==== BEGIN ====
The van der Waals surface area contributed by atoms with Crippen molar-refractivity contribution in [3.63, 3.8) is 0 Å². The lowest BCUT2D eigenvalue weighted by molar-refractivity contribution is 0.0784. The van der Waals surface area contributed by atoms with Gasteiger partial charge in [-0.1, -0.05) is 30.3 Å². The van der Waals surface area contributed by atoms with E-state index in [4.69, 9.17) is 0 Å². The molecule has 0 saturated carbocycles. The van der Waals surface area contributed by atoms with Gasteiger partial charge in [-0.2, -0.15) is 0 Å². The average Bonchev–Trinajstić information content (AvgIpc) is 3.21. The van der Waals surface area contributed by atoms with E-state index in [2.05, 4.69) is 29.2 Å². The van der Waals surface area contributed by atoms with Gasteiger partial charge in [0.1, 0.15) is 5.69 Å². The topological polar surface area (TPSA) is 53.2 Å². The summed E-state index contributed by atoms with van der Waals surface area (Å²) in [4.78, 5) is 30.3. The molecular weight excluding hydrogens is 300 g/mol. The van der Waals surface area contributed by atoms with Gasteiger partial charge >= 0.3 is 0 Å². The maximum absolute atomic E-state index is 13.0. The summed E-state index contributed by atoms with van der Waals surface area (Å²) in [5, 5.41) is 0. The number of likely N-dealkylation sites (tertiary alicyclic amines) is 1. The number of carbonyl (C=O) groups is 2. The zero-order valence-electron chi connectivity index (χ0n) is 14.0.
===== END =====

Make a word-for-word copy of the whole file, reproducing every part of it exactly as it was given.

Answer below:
The van der Waals surface area contributed by atoms with Crippen molar-refractivity contribution in [3.63, 3.8) is 0 Å². The lowest BCUT2D eigenvalue weighted by molar-refractivity contribution is 0.0784. The van der Waals surface area contributed by atoms with Gasteiger partial charge in [-0.1, -0.05) is 30.3 Å². The van der Waals surface area contributed by atoms with E-state index in [4.69, 9.17) is 0 Å². The molecule has 0 saturated carbocycles. The van der Waals surface area contributed by atoms with Gasteiger partial charge in [-0.2, -0.15) is 0 Å². The average Bonchev–Trinajstić information content (AvgIpc) is 3.21. The van der Waals surface area contributed by atoms with E-state index in [2.05, 4.69) is 29.2 Å². The van der Waals surface area contributed by atoms with Gasteiger partial charge in [0.1, 0.15) is 5.69 Å². The topological polar surface area (TPSA) is 53.2 Å². The summed E-state index contributed by atoms with van der Waals surface area (Å²) in [4.78, 5) is 30.3. The molecular weight excluding hydrogens is 300 g/mol. The van der Waals surface area contributed by atoms with Gasteiger partial charge >= 0.3 is 0 Å². The maximum absolute atomic E-state index is 13.0. The summed E-state index contributed by atoms with van der Waals surface area (Å²) in [5, 5.41) is 0. The number of likely N-dealkylation sites (tertiary alicyclic amines) is 1. The number of carbonyl (C=O) groups is 2. The zero-order valence-electron chi connectivity index (χ0n) is 14.0.